Google, which touts itself as the one that "organize[s] the world's information and make[s] it universally accessible and usable," ended its Reader product on Monday, July 1.
The RSS reader was a terrific tool for aggregating content feeds on the Internet (and Google is a terrific company that benefits the whole world's thirst for knowledge).
With Google Reader you could subscribe to tens or hundreds of news services, blogs, and other information feeds and read it on your desktop or mobile device.
Reader represented the Google mission itself by pulling together all this information and making it available in one reading place, simply and easily for anyone.
While the Goolge line is that they killed Reader, because of a declining user base, I find this less then credible, since anecdotally it seems like a very popular tool that is helpful to people. Moreover, Google could've chosen to competitively enhance this product rather than just shut it down.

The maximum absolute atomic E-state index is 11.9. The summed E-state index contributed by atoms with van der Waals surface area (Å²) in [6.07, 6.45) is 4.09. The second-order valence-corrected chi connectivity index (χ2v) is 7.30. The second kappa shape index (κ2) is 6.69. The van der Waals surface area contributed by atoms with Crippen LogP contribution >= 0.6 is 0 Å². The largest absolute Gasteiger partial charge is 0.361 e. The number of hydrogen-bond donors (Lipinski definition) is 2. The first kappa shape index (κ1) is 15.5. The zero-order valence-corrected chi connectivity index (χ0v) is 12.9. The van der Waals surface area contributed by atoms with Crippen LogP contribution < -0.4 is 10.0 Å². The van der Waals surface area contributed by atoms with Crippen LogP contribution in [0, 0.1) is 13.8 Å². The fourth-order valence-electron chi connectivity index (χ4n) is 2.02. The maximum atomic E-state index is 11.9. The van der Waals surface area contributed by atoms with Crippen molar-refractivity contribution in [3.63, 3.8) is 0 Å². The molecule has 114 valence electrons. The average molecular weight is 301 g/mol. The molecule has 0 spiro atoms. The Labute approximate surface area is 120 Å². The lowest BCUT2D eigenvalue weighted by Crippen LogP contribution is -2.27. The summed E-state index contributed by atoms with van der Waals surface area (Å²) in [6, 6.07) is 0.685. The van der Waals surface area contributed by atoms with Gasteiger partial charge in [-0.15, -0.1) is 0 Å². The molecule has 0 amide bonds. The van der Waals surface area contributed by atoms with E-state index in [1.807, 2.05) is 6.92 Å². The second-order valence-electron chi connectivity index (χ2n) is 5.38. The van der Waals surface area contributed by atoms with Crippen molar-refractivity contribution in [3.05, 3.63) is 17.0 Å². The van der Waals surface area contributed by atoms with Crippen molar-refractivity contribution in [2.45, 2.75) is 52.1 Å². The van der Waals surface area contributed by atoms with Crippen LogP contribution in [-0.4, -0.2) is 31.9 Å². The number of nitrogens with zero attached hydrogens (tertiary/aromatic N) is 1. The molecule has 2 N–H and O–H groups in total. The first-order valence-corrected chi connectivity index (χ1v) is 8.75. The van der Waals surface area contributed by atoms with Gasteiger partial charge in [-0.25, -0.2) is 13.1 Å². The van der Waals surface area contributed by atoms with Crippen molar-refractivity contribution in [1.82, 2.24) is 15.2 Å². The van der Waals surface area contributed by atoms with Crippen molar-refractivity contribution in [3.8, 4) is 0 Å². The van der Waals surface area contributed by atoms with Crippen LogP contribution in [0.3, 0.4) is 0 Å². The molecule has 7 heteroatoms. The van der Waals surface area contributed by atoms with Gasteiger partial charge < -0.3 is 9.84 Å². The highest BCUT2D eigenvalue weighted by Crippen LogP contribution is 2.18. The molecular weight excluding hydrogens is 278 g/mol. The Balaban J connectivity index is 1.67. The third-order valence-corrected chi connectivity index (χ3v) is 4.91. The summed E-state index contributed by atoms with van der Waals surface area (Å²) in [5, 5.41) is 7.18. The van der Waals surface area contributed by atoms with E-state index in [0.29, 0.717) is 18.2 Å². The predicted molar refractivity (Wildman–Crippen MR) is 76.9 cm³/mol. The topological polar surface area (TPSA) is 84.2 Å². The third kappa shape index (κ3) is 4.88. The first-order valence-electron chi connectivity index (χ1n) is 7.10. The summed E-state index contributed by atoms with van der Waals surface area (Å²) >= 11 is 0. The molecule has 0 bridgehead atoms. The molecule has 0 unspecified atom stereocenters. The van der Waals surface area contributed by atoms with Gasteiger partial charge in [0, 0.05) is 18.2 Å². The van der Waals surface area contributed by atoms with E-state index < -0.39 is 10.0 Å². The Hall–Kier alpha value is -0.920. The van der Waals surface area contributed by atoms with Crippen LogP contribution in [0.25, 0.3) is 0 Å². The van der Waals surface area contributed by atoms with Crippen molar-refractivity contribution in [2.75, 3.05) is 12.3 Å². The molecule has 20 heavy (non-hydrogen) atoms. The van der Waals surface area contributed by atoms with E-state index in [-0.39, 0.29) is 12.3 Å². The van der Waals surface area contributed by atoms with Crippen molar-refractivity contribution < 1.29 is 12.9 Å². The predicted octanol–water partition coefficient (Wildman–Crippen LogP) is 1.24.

So why did they end a great product that literally fits their mission perfectly?
We can only surmise that the ad clicks weren't there (and thus neither was the profit) or perhaps Google felt this product was cannibalizing attention from their other products like Google News (a limited aggregator) or from some of their paying ad sponsors or partners feeding other products like Google Glass.
We may never know the answer, but what we do know is that, in this case, Google sold out on it's core mission of organizing and providing information and abandoned their adoring userbase for Reader.
Feedly and other more clunky readers are out there, but Google Reader is a loss for the information needy and desirous and a misstep by Google.
RIP Reader, I think we will yet see you, in some form or fashion, yet again. ;-)
(Source Photo: here with attribution to Laurie Pink)